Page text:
This data is pulled from the U.S. Census website. This data is for years Calendar Years 2009-2014. Product: SAHIE File Layout Overview Small Area Health Insurance Estimates Program - SAHIE Filenames: SAHIE Text and SAHIE CSV files 2009 – 2014 Source: Small Area Health Insurance Estimates Program, U.S. Census Bureau. Internet Release Date: May 2016 Description: Model‐based Small Area Health Insurance Estimates (SAHIE) for Counties and States File Layout and Definitions The Small Area Health Insurance Estimates (SAHIE) program was created to develop model-based estimates of health insurance coverage for counties and states. This program builds on the work of the Small Area Income and Poverty Estimates (SAIPE) program. SAHIE is only source of single-year health insurance coverage estimates for all U.S. counties. For 2008-2014, SAHIE publishes STATE and COUNTY estimates of population with and without health insurance coverage, along with measures of uncertainty, for the full cross-classification of: •5 age categories: 0-64, 18-64, 21-64, 40-64, and 50-64 •3 sex categories: both sexes, male, and female •6 income categories: all incomes, as well as income-to-poverty ratio (IPR) categories 0-138%, 0-200%, 0-250%, 0-400%, and 138-400% of the poverty threshold •4 races/ethnicities (for states only): all races/ethnicities, White not Hispanic, Black not Hispanic, and Hispanic (any race). In addition, estimates for age category 0-18 by the income categories listed above are published. Each year’s estimates are adjusted so that, before rounding, the county estimates sum to their respective state totals and for key demographics the state estimates sum to the national ACS numbers insured and uninsured. This program is partially funded by the Centers for Disease Control and Prevention's (CDC), National Breast and Cervical Cancer Early Detection ProgramLink to a non-federal Web site (NBCCEDP). The CDC have a congressional mandate to provide screening services for breast and cervical cancer to low-income, uninsured, and underserved women through the NBCCEDP. Most state NBCCEDP programs define low-income as 200 or 250 percent of the poverty threshold. Also included are IPR categories relevant to the Affordable Care Act (ACA). In 2014, the ACA will help families gain access to health care by allowing Medicaid to cover families with incomes less than or equal to 138 percent of the poverty line. Families with incomes above the level needed to qualify for Medicaid, but less than or equal to 400 percent of the poverty line can receive tax credits that will help them pay for health coverage in the new health insurance exchanges. We welcome your feedback as we continue to research and improve our estimation methods. The SAHIE program's age model methodology and estimates have undergone internal U.S. Census Bureau review as well as external review. See the SAHIE Methodological Review page for more details and a summary of the comments and our response. The SAHIE program models health insurance coverage by combining survey data from several sources, including: •The American Community Survey (ACS) •Demographic population estimates •Aggregated federal tax returns •Participation records for the Supplemental Nutrition Assistance Program (SNAP), formerly known as the Food Stamp program •County Business Patterns •Medicaid •Children's Health Insurance Program (CHIP) participation records •Census 2010 Margin of error (MOE). Some ACS products provide an MOE instead of confidence intervals. An MOE is the difference between an estimate and its upper or lower confidence bounds. Confidence bounds can be created by adding the margin of error to the estimate (for the upper bound) and subtracting the margin of error from the estimate (for the lower bound). All published ACS margins of error are based on a 90-percent confidence level.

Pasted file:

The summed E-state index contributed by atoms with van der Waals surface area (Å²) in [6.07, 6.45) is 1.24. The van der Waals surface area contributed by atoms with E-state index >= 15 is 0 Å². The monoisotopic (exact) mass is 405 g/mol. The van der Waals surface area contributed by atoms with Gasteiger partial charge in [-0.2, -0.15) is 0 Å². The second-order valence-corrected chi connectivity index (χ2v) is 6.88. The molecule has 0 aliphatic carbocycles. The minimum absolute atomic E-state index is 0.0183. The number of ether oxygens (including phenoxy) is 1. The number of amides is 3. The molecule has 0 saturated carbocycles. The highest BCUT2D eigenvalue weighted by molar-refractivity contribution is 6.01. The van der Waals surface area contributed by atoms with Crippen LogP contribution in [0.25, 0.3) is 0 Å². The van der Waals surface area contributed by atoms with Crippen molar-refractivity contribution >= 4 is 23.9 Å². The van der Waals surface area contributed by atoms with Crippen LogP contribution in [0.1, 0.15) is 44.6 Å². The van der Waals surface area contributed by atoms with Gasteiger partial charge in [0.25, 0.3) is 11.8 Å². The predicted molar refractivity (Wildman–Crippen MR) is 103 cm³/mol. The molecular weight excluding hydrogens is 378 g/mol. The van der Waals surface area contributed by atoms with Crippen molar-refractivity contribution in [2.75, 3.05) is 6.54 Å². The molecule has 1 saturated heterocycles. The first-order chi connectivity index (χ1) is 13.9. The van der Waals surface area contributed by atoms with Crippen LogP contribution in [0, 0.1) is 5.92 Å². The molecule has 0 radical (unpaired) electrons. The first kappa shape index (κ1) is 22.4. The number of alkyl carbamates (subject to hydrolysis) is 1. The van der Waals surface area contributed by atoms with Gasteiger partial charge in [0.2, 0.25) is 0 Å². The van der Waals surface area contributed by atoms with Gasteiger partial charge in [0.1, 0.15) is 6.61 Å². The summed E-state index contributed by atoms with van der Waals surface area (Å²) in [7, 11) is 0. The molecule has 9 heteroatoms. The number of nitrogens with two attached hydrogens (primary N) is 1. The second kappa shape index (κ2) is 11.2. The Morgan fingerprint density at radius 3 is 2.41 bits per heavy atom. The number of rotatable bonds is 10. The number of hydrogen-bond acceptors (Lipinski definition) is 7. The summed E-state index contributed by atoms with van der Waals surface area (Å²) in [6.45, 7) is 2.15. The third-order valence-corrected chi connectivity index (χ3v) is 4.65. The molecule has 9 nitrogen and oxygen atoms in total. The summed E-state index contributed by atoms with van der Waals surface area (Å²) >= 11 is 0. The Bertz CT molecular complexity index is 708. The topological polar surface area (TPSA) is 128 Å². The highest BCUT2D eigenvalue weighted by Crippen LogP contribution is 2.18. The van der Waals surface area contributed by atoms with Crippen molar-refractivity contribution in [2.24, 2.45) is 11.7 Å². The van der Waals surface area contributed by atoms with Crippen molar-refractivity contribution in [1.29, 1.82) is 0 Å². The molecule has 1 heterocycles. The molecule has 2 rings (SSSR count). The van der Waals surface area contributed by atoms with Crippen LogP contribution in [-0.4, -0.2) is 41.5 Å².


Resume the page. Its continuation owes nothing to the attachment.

- API data.bayareametro.gov | Last Updated 2021-05-25T19:59:33.000Z
This data set represents all tracts within the San Francisco Bay Region, and contains attributes for the eight Metropolitan Transportation Commission (MTC) Equity Priority Communities (EPC) tract-level variables for exploratory purposes. These features were formerly referred to as Communities of Concern (CoC). Plan Bay Area 2050 Equity Priority Communities (tract geography) are based on eight ACS 2014-2018 (ACS 2018) tract-level variables: ● People of Color (70% threshold) ● Low-Income (less than 200% of Fed. poverty level, 28% threshold) ● Level of English Proficiency (12% threshold) ● Seniors 75 Years and Over (8% threshold) ● Zero-Vehicle Households (15% threshold) ● Single Parent Households (18% threshold) ● People with a Disability (12% threshold) ● Rent-Burdened Households (14% threshold) If a tract exceeds both threshold values for Low-Income and People of Color shares OR exceeds the threshold value for Low-Income AND also exceeds the threshold values for three or more variables, it is a EPC. Detailed documentation on the production of this feature set can be found in the MTC Equity Priority Communities project documentation (https://github.com/BayAreaMetro/Spatial-Analysis-Mapping-Projects/tree/master/Project-Documentation/Equity-Priority-Communities/README.md).
- API fusioncenter.nhit.org | Last Updated 2021-07-09T21:45:18.000Z
Age, Sex, Race, Ethnicity, Total Housing Units, and Voting Age Population. This service is updated annually with American Community Survey (ACS) 5-year data. Contact: District of Columbia, Office of Planning. Email: firstname.lastname@example.orgGeography: Census TractsCurrent Vintage:2015-2019ACS Table(s): DP05Data downloaded from:Census Bureau's API for American Community SurveyDate of API call:December 18, 2020National Figures:data.census.govThe United States Census Bureau's American Community Survey (ACS):About the SurveyGeography & ACSTechnical DocumentationNews & UpdatesThis ready-to-use layer can be used within ArcGIS Pro, ArcGIS Online, its configurable apps, dashboards, Story Maps, custom apps, and mobile apps. Data can also be exported for offline workflows. Please cite the Census and ACS when using this data.Data Note from the Census:Data are based on a sample and are subject to sampling variability. The degree of uncertainty for an estimate arising from sampling variability is represented through the use of a margin of error. The value shown here is the 90 percent margin of error. The margin of error can be interpreted as providing a 90 percent probability that the interval defined by the estimate minus the margin of error and the estimate plus the margin of error (the lower and upper confidence bounds) contains the true value. In addition to sampling variability, the ACS estimates are subject to nonsampling error (for a discussion of nonsampling variability, see Accuracy of the Data). The effect of nonsampling error is not represented in these tables.Data Processing Notes:This layer is updated automatically when the most current vintage of ACS data is released each year, usually in December. The layer always contains the latest available ACS 5-year estimates. It is updated annually within days of the Census Bureau's release schedule. Click hereto learn more about ACS data releases.Boundaries come from the US Census TIGER geodatabases. Boundaries are updated at the same time as the data updates (annually), and the boundary vintage appropriately matches the data vintage as specified by the Census. These are Census boundaries with water and/or coastlines clipped for cartographic purposes. For census tracts, the water cutouts are derived from a subset of the 2010 AWATER (Area Water) boundaries offered by TIGER. For state and county boundaries, the water and coastlines are derived from the coastlines of the 500k TIGER Cartographic Boundary Shapefiles. The original AWATER and ALAND fields are still available as attributes within the data table (units are square meters). Field alias names were created based on the Table Shellsfile available from the American Community Survey Summary File Documentation page.Data processed using R statistical package and ArcGIS Desktop.Margin of Error was not included in this layer but is available from the Census Bureau. Contact the Office of Planning for more information about obtaining Margin of Error values.